from pyspark.mllib.regression import LinearRegressionWithSGD
from import StringIndexer
from import OneHotEncoder
from import VectorAssembler


from pyspark.sql.functions import mean as _mean, stddev as _stddev, col

data1987 = data1987.withColumn("Distance", data1987["Distance"].cast(DoubleType()))
data1987 = data1987.withColumn("CRSElapsedTime", data1987["CRSElapsedTime"].cast(DoubleType()))

df_stats =

distmean = df_stats[0]['distmean']
diststd = df_stats[0]['diststd']

data1987 = data1987.withColumn("Distance", (col("Distance") - distmean) / diststd)

df_stats2 =

yearmean = df_stats2[0]['yearmean']
yearstd = df_stats2[0]['yearstd']

data1987 = data1987.withColumn("Yearst", (col("Year") - yearmean) / yearstd)

for i in range(2,degree):
    data1987 = data1987.withColumn("Distance"+str(i), data1987["Distance"]**i)
for i in range(2,degreeyear):
    data1987 = data1987.withColumn("Yearst"+str(i), data1987["Yearst"]**i)

data1987 = data1987.withColumn("CRSDepTimeCosine", cos(data1987["CRSDepTime"]*2*pi/2400))

data1987 = data1987.withColumn("CRSDepTimeSine", sin(data1987["CRSDepTime"]*2*pi/2400))

data1987 = data1987.withColumn("CRSArrTimeCosine", cos(data1987["CRSArrTime"]*2*pi/2400))

data1987 = data1987.withColumn("CRSArrTimeSine", sin(data1987["CRSArrTime"]*2*pi/2400))

We want to get rid of all rows which denote cancelled flights as cancelled flights have ‘NA’ for the flight delay columns and are generally a bit different from actual flight delays which we’re trying to predict. Categorical variables in Spark can be a bit fiddly (compared to say R or Python), but it’s basically the same as principle as one hot encoding in the standard Python sklearn library which turns categorical variables with say K categories into K-1 columns where the ith column returns 1 for the first category and 0 otherwise. .

'Distance2', 'Distance3', 'Yearst', 'Yearst2', 'Yearst3', 'Yearst4', 'Yearst5','Yearst6')


for variable in categorical_variables:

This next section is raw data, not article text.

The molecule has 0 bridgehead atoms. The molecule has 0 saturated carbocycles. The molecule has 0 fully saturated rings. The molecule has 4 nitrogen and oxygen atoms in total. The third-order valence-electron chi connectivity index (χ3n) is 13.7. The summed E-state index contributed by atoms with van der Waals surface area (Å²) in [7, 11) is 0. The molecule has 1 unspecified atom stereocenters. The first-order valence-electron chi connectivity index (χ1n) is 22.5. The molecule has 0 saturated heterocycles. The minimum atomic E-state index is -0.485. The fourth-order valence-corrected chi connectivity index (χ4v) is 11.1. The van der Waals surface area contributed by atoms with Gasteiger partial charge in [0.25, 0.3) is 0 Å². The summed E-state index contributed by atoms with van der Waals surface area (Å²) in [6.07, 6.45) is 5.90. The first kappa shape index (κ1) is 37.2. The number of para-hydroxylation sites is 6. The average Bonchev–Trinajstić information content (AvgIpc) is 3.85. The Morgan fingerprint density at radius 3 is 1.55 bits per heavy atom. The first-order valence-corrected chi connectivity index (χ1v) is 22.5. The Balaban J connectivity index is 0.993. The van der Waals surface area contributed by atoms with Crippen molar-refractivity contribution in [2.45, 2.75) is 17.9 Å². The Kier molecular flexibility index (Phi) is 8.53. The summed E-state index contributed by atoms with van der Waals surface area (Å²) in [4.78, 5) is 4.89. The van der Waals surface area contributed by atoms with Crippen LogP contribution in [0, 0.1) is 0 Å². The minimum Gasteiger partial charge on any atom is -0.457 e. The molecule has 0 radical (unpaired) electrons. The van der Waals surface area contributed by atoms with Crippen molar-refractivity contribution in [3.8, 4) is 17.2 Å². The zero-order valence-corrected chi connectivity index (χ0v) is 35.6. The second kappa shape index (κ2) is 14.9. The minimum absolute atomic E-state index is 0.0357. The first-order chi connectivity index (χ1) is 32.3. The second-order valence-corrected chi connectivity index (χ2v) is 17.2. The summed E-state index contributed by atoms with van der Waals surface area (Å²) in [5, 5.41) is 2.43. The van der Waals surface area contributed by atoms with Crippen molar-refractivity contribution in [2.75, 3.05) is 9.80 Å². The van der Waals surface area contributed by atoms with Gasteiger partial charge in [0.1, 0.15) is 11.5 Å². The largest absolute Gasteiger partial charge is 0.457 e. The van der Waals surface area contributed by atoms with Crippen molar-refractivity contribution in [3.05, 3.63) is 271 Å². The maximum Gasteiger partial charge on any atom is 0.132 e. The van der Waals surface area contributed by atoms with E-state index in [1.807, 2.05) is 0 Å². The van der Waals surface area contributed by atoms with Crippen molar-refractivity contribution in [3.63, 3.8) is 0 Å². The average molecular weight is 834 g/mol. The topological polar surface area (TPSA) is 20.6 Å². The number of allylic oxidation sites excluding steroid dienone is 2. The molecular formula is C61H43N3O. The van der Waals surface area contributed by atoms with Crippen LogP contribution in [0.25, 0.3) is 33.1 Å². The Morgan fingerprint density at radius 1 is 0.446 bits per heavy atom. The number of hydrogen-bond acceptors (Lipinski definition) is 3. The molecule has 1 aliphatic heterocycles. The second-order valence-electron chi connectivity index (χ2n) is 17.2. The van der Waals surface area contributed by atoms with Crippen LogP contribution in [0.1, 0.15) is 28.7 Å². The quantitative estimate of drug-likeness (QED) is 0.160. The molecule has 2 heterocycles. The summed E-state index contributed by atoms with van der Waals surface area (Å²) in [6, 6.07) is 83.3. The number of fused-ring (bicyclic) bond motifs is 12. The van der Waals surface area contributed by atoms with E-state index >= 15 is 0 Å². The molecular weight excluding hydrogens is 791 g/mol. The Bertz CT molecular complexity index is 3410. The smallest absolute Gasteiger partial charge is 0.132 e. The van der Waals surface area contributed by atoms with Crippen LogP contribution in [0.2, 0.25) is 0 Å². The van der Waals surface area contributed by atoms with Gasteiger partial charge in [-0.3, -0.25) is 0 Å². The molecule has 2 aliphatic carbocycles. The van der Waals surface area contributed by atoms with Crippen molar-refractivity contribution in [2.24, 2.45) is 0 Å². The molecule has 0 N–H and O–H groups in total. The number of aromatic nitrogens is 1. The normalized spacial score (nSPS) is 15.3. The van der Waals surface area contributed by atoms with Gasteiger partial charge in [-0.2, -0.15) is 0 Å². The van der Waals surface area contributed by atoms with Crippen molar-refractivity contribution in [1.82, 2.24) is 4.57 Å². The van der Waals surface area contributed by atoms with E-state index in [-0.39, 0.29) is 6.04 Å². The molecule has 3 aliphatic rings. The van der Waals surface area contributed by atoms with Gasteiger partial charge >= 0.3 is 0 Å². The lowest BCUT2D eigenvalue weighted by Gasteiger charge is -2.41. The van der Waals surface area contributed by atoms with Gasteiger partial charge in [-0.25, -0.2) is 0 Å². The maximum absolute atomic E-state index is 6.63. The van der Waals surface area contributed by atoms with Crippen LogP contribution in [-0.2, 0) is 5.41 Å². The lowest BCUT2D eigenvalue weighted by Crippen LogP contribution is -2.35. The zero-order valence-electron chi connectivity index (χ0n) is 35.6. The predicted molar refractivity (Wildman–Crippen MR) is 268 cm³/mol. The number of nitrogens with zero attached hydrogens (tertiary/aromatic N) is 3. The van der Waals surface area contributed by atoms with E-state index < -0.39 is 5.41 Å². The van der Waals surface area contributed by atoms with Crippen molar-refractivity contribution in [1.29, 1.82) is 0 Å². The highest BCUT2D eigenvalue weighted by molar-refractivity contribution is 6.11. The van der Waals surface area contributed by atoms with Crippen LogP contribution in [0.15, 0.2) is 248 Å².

#converts string variables to numerical indices e.g. January to 1, February to 2 etc.
    indexer = StringIndexer(inputCol=variable, outputCol=variable+"index")
    logisticdata =
    #explodes the now numerical categorical variables into binary variables 
    encoder = OneHotEncoder(inputCol=variable+"index", outputCol=variable+"vec")
    logisticdata = encoder.transform(logisticdata)   

print('finished dropping')    

Furthermore, data has to be structured into a specific form before it can be passed to the LogisticRegression class in Spark. Specifically every feature column needs to be condensed into a ‘DenseVector’ column which we dub ‘features’ via the ‘VectorAssembler’ transformer. Here we also split the data into a training and test data sets in the ratio of 85:15.

from import VectorAssembler"Delay","Monthvec","DayofMonthvec","DayofWeekvec","CRSDepTime","CRSArrTime","UniqueCarriervec","CRSElapsedTime","Originvec"
                            ,"Destvec", "Year","CRSDepTimeCosine","CRSDepTimeSine","CRSArrTimeCosine","CRSArrTimeSine","Distance", 'Distance2', 'Distance3', 'Yearst', 'Yearst2', 'Yearst3', 'Yearst4', 'Yearst5','Yearst6')

assembler = VectorAssembler(
    inputCols=["CRSDepTime","CRSArrTime","CRSElapsedTime","Monthvec", "DayofMonthvec", "DayofWeekvec", "UniqueCarriervec", "Originvec", "Destvec", "CRSDepTimeCosine","CRSDepTimeSine","CRSArrTimeCosine","CRSArrTimeSine","Distance",'Distance2', 'Distance3','Yearst', 'Yearst2', 'Yearst3', 'Yearst4', 'Yearst5','Yearst6'],

logisticdata2 = assembler.transform(logisticdata2)"Year","Delay","features")

logistictestdata, logistictrainingdata = logisticdata2.randomSplit(weights=[0.15, 0.85],  seed=12345)

Model Fitting

The actual fitting of the logistic regression model is relatively straightforward. Key parameters to keep in mind are the regularisation parameters. ‘elasticNetParam’ controls the type of parameterisation, which when at 0 and 1 denotes ridge regression and LASSO regression respectively (latter of which we chose here) and everything between a linear combination of both. ‘regParam’ controls the degree of parametrisation. Here we also time how long the regression takes to train.

lrgen = LogisticRegression(labelCol="Delay", featuresCol="features", maxIter=100, regParam=0.001, elasticNetParam=1, standardization=True)